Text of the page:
I’ve written about smiles in the past. My posts cover everything from types of smiles to using the word in songs. I also touched on the science behind a smile, and I liked to readdress that today, especially since our fortune mentions just that.
Even if we don’t consider our facial expressions often, we make them all the time, and they are critical for communication. When I think of a smile, the image of Harvey Ball’s cheery yellow happy face comes to mind. Of course, that’s not where the smile began. A long time ago, in a wilderness far far away, early primates took an aggressive gesture and turned it on its head.
Many animals will bare their teeth as a sign of aggression or fear. Dog’s add a growl, cats hiss, and hippos “yawn.” Primates, such as the great apes, use this same display to show superiority over others in their troop.
Dominant members of the troop will often flash their fangs to let others know just who’s boss. When subordinate members see that top-notch display, they respond with a lesser smile. Instead of an open mouth with sharp teeth ready to bite, a submissive primate will clench their teeth together and relax their lips. This meek smile tells others that the individuals know their place in the troop and don’t want to pick a fight.
These animals use smiling to keep relationships healthy, but smiles are also healthy for the mind and body. Yes, grinning is good for you.
When we are born, we don’t have to learn how to smile. This innate ability sends instant messages to others when we don’t know the words and warms the hearts of those that see it. There is more to that smirk than meets the eye. Behind every smile are twelve facial muscles that work some medical miracles.
Smiling activates the release of chemical substances from our brains that make us feel better. Turning our frown upside-down releases proteins called neuropeptides. These polypeptide derivatives allow the neurons in our bodies to communicate. Besides influencing our metabolism, food intake, and reproduction, the tiny molecules tell our body about its emotional state—if we’re happy, sad, depressed, or excited. They can fight off stress and elevated our moods.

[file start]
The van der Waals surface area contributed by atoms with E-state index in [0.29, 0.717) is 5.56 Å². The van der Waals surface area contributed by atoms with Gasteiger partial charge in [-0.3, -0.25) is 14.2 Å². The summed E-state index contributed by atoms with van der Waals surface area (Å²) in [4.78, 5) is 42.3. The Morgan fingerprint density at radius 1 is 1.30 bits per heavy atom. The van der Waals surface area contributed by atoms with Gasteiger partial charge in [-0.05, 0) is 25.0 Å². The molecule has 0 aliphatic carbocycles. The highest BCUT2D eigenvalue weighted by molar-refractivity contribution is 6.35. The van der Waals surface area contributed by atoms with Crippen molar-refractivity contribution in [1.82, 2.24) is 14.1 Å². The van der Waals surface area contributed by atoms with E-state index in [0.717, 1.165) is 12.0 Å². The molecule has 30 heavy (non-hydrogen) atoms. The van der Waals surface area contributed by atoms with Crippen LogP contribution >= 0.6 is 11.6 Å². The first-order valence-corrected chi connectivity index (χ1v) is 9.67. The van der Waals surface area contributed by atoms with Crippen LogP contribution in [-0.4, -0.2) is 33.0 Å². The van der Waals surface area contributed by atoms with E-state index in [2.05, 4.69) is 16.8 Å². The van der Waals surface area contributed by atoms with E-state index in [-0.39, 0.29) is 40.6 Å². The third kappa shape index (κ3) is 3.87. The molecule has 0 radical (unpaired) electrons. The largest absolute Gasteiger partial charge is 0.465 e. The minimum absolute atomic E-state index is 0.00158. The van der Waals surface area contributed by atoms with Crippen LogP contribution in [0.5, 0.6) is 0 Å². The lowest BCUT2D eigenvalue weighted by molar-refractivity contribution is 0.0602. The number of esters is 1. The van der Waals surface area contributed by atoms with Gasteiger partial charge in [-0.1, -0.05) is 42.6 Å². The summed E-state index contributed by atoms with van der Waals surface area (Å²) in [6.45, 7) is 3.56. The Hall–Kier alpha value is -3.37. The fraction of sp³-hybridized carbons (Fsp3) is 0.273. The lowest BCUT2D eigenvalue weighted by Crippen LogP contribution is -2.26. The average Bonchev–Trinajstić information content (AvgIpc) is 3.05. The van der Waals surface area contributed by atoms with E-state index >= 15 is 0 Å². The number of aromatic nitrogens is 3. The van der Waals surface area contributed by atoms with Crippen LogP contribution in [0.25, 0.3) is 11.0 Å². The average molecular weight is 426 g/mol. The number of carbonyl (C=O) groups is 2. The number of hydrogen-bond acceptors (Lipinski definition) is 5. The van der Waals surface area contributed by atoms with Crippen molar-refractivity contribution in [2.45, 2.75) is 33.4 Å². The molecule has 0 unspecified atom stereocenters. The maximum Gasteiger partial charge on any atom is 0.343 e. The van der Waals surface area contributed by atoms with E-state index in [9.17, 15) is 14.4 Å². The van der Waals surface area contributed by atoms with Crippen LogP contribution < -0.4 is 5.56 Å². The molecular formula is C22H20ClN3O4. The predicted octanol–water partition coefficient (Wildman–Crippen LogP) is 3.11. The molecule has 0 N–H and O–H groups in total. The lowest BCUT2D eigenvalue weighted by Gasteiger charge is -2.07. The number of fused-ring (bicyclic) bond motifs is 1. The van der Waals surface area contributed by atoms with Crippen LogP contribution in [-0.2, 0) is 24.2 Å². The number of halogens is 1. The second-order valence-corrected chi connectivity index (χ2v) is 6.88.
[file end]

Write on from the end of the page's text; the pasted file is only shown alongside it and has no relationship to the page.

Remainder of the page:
Smiling also encourages the release of feel-good neurotransmitters such as dopamine, endorphins, and serotonin. These chemicals relax our body and lower our heart rate and blood pressure.
Endorphins work like natural pain relievers. Instead of taking over-the-counter medicine, a smile can stave off our aches and pains without the adverse side effects. And we don’t have to fight with opening the bottle.
Serotonin is our body’s pick-me-up or anti-depressant, but again without the side effects of a pill. We can trigger the production of serotonin by exposing ourselves to natural sunlight, by getting some exercise, and by happy thoughts. Smiling activates that same neural response. Of course, we can still think happy thoughts while we exercise outside. Just do with a smile, and we’ll work a few more muscles for that extra boost.
Dopamine plays a role in the brain’s reward system to help reinforce certain behaviors. Whenever we do or experience something good, we release dopamine from our brain. The rewarding feeling will make us smile, but there’s more. A smile contracts the muscles in our face sending a signal back to the brain where we release—you guessed it, dopamine. A simple smile can convince the mind to feel better. Our brain feels good and tells us to smile; we smile and tell our brain it feels good, and so on.
A forced smile can make you feel better, as well. Some studies even found that saying vowel sounds that force your facial muscles into a “smile” position can make you feel better. The long “e” sound stretches the corners of the mouth, similar to a smile. If we like puppies or candy, we can think about them and say the words. The thoughts elicit the release of serotonin, and the words control a dopamine effect.
Smiling can even boost our immune systems. Since the facial expressing relaxes the body, we produce less cortisol that can put a strain on various systems. There was also a study that found smiling helps our body produce white blood cells to fight illness.
Instead of catching a cold, catch a smile. Did you know that a smile is contagious? Studies show that people become content when others are smiling. I’m not saying that the doctor can fix all our ills with a smile, but it certainly helps.
It can also help to keep pictures of happy friends and family around. A Swedish study found that it is difficult to frown when you look at people who are smiling at you. Seeing people smile stimulates the mirror neurons in our brains to suppress our facial muscle control, and trigger a smile. You can’t help but smile at that one, so why fight it if it makes you better.
As you can see, a smile can be a powerful pill. It doesn’t take much to make, is beneficial to the body, and even helps others. They say, “laughter is the best medicine,” but smiling is just as good—happy, happy, healthy. 🙂